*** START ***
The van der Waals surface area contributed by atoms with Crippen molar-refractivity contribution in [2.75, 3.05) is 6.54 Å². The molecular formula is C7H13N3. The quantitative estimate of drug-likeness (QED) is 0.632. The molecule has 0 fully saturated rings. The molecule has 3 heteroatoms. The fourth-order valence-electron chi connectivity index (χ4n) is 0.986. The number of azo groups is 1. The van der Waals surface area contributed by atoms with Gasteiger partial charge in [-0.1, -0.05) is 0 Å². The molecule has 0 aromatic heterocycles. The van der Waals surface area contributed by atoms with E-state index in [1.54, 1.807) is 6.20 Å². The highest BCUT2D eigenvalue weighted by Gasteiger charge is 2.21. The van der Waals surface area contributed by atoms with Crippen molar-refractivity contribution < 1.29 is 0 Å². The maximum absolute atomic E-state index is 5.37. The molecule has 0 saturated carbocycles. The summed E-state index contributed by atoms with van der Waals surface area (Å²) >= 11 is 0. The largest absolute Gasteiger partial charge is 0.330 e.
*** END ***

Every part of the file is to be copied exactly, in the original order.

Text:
The van der Waals surface area contributed by atoms with Crippen molar-refractivity contribution in [2.75, 3.05) is 6.54 Å². The molecular formula is C7H13N3. The quantitative estimate of drug-likeness (QED) is 0.632. The molecule has 0 fully saturated rings. The molecule has 3 heteroatoms. The fourth-order valence-electron chi connectivity index (χ4n) is 0.986. The number of azo groups is 1. The van der Waals surface area contributed by atoms with Gasteiger partial charge in [-0.1, -0.05) is 0 Å². The molecule has 0 aromatic heterocycles. The van der Waals surface area contributed by atoms with E-state index in [1.54, 1.807) is 6.20 Å². The highest BCUT2D eigenvalue weighted by Gasteiger charge is 2.21. The van der Waals surface area contributed by atoms with Crippen molar-refractivity contribution < 1.29 is 0 Å². The maximum absolute atomic E-state index is 5.37. The molecule has 0 saturated carbocycles. The summed E-state index contributed by atoms with van der Waals surface area (Å²) >= 11 is 0. The largest absolute Gasteiger partial charge is 0.330 e.